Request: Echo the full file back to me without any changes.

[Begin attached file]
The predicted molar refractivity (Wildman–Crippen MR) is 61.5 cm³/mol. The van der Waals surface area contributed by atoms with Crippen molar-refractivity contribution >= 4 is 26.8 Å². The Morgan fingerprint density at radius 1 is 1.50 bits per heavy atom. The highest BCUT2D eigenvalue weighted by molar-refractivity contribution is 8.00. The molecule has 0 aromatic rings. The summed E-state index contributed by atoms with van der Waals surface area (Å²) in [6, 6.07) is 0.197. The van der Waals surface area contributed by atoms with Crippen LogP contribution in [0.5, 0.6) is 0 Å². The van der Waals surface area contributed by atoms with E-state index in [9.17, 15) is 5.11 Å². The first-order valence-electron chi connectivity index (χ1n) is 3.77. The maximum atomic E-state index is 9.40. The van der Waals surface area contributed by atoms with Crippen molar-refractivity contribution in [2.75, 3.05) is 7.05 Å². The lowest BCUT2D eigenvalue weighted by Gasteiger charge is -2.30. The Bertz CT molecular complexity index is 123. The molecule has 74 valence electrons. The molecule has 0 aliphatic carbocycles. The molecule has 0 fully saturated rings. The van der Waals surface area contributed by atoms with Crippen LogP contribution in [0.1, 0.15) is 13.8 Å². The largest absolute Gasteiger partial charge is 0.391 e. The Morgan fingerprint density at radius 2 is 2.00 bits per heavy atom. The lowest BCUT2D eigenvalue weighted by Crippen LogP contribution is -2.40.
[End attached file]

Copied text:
The predicted molar refractivity (Wildman–Crippen MR) is 61.5 cm³/mol. The van der Waals surface area contributed by atoms with Crippen molar-refractivity contribution >= 4 is 26.8 Å². The Morgan fingerprint density at radius 1 is 1.50 bits per heavy atom. The highest BCUT2D eigenvalue weighted by molar-refractivity contribution is 8.00. The molecule has 0 aromatic rings. The summed E-state index contributed by atoms with van der Waals surface area (Å²) in [6, 6.07) is 0.197. The van der Waals surface area contributed by atoms with Crippen LogP contribution in [0.5, 0.6) is 0 Å². The van der Waals surface area contributed by atoms with E-state index in [9.17, 15) is 5.11 Å². The first-order valence-electron chi connectivity index (χ1n) is 3.77. The maximum atomic E-state index is 9.40. The van der Waals surface area contributed by atoms with Crippen molar-refractivity contribution in [2.75, 3.05) is 7.05 Å². The lowest BCUT2D eigenvalue weighted by Gasteiger charge is -2.30. The Bertz CT molecular complexity index is 123. The molecule has 74 valence electrons. The molecule has 0 aliphatic carbocycles. The molecule has 0 fully saturated rings. The van der Waals surface area contributed by atoms with Crippen LogP contribution in [0.1, 0.15) is 13.8 Å². The largest absolute Gasteiger partial charge is 0.391 e. The Morgan fingerprint density at radius 2 is 2.00 bits per heavy atom. The lowest BCUT2D eigenvalue weighted by Crippen LogP contribution is -2.40.